… In the wider scheme of things, of course, much of the world has greater concerns than delayed academic publications or exhibitions. COVID-19 affected communities of color disproportionately in white-majority or white-dominant countries. In similar ways, the so-called underdeveloped nations find themselves grimly and emphatically outpaced in the world’s race to be vaccinated. The oversupply of vaccinations in some countries contrasts, uncomfortably, with a corresponding undersupply in other parts of the world, particularly in countries across the continent of Africa. While those of us in pampered and privileged parts of the world obsess about booster shots and whether or not children should be vaccinated, the poorest nations find themselves excluded from the luxury of these conversations. Such is the extent to which the effects of the coronavirus, as new as it was, reflected the familiar age-old disparities of access to resources.
Short-term challenges and disruptions aside, it’s way too early to know what the long-term impact of COVID-19 will be on us as scholars, as artists, as arts professionals, but above all, of course, on us as humanity. We’ve been reluctant to face up to the harsh realities and encroaching devastation caused by climate change. We’ve seemed similarly reluctant to face up to the ways in which we are implicated in the harsh realities and unfortunate consequences of disparities in access to healthcare, both within and beyond the United States. My abiding hope though, as incoming editor-in-chief of Art Journal, is that over the course of my three-year tenure we might begin to see greater, more tangible evidence of the ability of contemporary art practice and contemporary scholarship to more adequately recognize the increasingly parlous state of the world around us—and to do so in ways that come to be reflected in the nuances of our respective primary fields of endeavor. This is not to wish into existence curatorial activity or art or scholarship that has as its primary focus responses to immediate and urgent challenges such as climate change, disparities in the impact of COVID-19, or even racism. Rather, it is to hope that our professional practices will decreasingly have the appearance of being inoculated from the world around us. If we understand scholarship and art production as manifestations of social practice, it becomes inevitable that our individual and collective desire for, and commitment to, social action will be reflected in the work we do.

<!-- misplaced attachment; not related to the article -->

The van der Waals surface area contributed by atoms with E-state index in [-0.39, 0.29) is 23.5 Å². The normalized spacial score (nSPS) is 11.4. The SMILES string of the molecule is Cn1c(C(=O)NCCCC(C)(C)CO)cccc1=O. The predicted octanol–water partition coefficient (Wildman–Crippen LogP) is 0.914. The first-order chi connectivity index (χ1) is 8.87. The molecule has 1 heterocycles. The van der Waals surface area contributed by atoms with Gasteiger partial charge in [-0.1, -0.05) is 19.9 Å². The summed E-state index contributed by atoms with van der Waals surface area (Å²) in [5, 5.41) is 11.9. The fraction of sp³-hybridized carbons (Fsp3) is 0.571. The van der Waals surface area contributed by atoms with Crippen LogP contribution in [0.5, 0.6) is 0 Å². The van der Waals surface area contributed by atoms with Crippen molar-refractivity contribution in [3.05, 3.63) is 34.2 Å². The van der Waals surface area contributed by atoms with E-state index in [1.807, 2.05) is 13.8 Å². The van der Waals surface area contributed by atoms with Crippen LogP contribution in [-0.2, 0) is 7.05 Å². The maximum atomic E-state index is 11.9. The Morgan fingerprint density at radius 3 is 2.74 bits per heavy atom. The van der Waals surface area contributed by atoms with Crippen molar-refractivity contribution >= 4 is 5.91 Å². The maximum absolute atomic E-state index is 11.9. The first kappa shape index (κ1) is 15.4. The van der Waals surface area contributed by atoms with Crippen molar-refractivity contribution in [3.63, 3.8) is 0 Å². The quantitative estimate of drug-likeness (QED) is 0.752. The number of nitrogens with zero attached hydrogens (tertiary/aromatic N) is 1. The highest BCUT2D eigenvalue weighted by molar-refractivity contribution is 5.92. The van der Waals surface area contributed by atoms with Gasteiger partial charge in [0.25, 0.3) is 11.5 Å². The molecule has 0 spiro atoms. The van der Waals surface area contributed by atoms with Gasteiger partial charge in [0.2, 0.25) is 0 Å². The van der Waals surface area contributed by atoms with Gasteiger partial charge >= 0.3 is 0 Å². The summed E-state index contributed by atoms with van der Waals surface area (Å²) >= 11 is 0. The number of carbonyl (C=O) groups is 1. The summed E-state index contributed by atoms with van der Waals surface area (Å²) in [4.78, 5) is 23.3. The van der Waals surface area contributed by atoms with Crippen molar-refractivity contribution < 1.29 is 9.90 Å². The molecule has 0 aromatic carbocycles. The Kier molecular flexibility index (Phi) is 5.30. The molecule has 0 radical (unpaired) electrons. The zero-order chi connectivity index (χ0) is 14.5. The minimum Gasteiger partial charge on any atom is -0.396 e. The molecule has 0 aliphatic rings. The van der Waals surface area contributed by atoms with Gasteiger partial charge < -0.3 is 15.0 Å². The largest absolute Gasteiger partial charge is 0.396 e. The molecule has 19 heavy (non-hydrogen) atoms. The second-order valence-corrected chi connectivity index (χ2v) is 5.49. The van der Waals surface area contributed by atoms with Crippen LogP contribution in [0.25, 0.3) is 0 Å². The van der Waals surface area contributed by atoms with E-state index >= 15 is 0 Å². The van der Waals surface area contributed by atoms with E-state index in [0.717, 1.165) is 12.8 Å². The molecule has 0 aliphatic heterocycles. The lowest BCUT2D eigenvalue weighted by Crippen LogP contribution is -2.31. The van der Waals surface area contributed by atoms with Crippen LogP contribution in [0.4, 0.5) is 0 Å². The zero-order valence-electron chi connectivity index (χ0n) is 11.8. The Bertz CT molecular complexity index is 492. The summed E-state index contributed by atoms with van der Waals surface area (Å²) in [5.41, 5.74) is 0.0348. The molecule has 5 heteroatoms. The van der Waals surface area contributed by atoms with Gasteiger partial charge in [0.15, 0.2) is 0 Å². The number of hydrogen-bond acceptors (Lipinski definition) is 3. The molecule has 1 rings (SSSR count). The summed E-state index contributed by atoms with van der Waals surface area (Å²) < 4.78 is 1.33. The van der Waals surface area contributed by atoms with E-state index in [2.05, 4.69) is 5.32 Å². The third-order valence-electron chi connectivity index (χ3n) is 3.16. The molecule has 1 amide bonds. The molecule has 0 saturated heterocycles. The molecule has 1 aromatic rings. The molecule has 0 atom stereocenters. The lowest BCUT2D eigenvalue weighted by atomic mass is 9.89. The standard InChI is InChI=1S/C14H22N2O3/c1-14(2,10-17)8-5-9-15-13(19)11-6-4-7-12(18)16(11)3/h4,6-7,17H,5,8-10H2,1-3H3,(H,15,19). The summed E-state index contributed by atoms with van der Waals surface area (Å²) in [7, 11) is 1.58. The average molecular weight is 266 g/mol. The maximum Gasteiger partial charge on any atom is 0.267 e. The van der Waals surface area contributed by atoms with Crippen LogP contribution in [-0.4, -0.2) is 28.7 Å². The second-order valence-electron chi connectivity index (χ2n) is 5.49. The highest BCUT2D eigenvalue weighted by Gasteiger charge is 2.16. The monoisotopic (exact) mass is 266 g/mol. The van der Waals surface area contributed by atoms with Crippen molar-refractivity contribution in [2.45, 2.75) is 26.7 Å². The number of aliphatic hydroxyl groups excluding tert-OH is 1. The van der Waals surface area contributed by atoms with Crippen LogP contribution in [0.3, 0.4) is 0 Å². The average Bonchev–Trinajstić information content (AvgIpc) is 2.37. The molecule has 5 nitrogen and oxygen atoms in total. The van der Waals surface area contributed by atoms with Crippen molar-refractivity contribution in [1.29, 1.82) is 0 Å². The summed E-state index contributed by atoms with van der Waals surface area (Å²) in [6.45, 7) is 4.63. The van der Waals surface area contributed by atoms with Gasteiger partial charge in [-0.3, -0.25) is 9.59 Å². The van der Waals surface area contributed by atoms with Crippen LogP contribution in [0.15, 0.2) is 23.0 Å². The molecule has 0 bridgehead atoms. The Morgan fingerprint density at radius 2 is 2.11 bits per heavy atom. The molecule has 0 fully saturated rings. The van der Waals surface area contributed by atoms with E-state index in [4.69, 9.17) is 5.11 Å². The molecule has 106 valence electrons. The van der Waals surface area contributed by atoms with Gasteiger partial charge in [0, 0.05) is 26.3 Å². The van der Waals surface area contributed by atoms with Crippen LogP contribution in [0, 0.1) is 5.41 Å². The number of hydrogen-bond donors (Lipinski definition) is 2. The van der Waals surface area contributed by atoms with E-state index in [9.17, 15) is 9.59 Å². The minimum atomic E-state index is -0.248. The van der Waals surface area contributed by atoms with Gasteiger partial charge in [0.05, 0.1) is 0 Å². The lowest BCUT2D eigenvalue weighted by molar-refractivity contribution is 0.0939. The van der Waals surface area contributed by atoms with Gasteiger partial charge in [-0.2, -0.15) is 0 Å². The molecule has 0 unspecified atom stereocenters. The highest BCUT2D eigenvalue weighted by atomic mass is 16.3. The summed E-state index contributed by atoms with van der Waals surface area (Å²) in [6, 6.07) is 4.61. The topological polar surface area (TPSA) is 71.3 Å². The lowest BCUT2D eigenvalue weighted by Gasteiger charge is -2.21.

This is the first issue of Art Journal that editorial assistant Olivia Weber and I have helped to bring into existence. Needless to say, we have been guided and influenced by our respective predecessors, Amanda Chen and Jordana Moore Saggese, and the ways in which they have ensured that Art Journal continues to strengthen, deepen, and broaden its commitment to social change by encouraging and advocating for scholarship noticeably connected to the world around us. In my short amount of time as editor-in-chief, I have been greatly impressed by the range and caliber of texts that have come to us as potential contributions to the journal. An insistent aspect of this scholarship is its palpable desire and intention to make a difference. Which is to say, to challenge the particularly problematic aspects of art history that have tended to present it as the socially disconnected and aloof preserve of a tautological privileged elite.
The above extracts are from Eddie Chambers’ “The Baton Passed”, Art Journal, Spring 2022 81:1, 5-6